In many schools across the nation, AP and Honors classes are offered to students who want to challenge themselves in particular subjects. According to PrepScholar, AP classes are “designed to give you the experience of an intro-level college class while you’re still in high school.” They can also sometimes be used for college credit, depending on an individual’s score on the AP exam. Honors courses, however, are higher-level classes provided by schools that cover more content at a faster pace than the standard college-preparatory courses. Yet, public schools in Seattle, Oregon are planning to remove AP and Honors classes in the next few years.
The superintendent of Seattle’s public schools, Denise Juneau, says the primary reason these courses (which are majority white) are being eradicated from their school system is that “the programs for advanced learners turned the school into ‘a slave ship.’” In the school system, students who are identified by teachers as being “gifted” are allowed to enroll in these advanced classes. Juneau points out that the teachers may not take all factors, including home life, into consideration while selecting students for these classes. Instead, more often than not, they focus solely on standardized test scores and grades. These scores may not be the best indicator of a lower-income student’s skill level.
Dori Monson of Kiro Radio believes another (lesser) factor of this decision may be that with the presence of AP/Honors classes, students with little parental involvement or support were being punished for what they could not control. Monson’s daughter was in one of the advanced programs at her school, and Monson notes the majority of parents with students in the advanced classes showed up at the school’s parent night while parents of the students in the lower level classes didn’t. A lack of parental involvement, she says, shouldn’t determine a student’s opportunities, which is why all should be taught at the same level. According to Kiro Nights co-host Gee Scott, he doesn’t “want to take opportunity away,” rather, he wants “to keep the opportunity there,” but he wants “it to be for everyone.” To compensate for this loss of classes, he thinks the standard courses should become more difficult and raise the expectations for all.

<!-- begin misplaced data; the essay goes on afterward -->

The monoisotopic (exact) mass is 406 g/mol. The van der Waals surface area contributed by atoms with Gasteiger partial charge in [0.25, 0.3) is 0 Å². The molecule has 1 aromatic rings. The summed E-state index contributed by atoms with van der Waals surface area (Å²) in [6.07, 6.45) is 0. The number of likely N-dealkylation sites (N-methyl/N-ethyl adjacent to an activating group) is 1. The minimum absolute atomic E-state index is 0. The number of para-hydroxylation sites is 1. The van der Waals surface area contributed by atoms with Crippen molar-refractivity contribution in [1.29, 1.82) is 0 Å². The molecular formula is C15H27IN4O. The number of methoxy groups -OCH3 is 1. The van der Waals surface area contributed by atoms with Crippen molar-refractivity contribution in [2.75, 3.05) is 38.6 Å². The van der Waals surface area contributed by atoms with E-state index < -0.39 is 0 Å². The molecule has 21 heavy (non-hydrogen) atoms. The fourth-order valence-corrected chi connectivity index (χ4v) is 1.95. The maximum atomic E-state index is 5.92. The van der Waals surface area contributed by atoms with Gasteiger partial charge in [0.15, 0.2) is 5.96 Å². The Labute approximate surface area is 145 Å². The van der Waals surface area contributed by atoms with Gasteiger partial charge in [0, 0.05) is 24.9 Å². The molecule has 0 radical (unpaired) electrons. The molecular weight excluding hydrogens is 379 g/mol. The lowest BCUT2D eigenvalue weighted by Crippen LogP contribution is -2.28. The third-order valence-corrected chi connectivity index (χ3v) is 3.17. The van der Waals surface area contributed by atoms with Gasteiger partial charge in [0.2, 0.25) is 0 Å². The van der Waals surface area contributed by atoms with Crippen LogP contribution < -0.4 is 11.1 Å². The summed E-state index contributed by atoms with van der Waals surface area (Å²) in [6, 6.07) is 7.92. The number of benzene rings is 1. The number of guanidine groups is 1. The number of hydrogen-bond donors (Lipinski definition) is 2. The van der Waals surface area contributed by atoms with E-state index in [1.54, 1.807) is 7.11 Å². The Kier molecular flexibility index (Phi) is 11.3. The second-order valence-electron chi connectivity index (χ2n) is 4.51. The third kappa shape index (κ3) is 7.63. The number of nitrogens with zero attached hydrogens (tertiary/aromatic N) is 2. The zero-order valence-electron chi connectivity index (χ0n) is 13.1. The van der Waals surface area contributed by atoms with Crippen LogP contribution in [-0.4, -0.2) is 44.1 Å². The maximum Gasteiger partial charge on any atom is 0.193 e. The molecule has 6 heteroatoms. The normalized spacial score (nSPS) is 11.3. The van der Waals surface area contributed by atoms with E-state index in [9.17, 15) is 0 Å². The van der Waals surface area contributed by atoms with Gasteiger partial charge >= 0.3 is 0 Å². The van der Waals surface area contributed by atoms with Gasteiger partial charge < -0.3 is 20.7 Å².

The Possible Consequences
The question at hand is, will Seattle’s students be at a disadvantage to others when these classes are taken away from their school system?
Nowadays, applying to colleges can be an extremely competitive process. PrepScholar reports that the three key benefits of taking AP classes in high school are to boost your college application, show your passion, and earn you college credit. Students in Seattle will be able to do none of these things, which might inadvertently hurt their chances of getting into a specific college when compared to another student from across the country.
Additionally, students who are academically advanced, regardless of race or background, may not be performing or learning to their full potential because they are being taught in a single-level environment. Whether or not the plan is the increase the difficulty of these classes for all, understandably, some students will need more assistance and learn at a slower pace than others. Is it fair to put all of these students at the same level? What if the class is too slow-paced and several students are bored? What if some are too afraid to ask questions due to fear of being seen as “dumb” by their peers who are picking up the material with ease? Ultimately, the removal of AP and Honors classes is not without its consequences, despite how good it may seem to many on paper.
Because racial discrimination (whether it is genuinely due to differing home lives, socioeconomic status, or background) seems to be a factor in students being chosen to take advanced placement classes, I don’t fault the superintendent for trying to make a change. However, I don’t think stripping the school system of these advanced classes is the right one. If students’ home lives are preventing them from being recognized and in turn chosen for these advanced placement classes in some school systems, a new policy should be put in place for taking these classes. Maybe, students should have the opportunity to test out the classes and see which level is the best fit for them. Whether this policy or another is implemented, courses at all levels should still be offered.
This post was written by one of U4SC’s Educators 4SC Research Assistants, Samantha.
[Image Attribute: Eric E. Castro]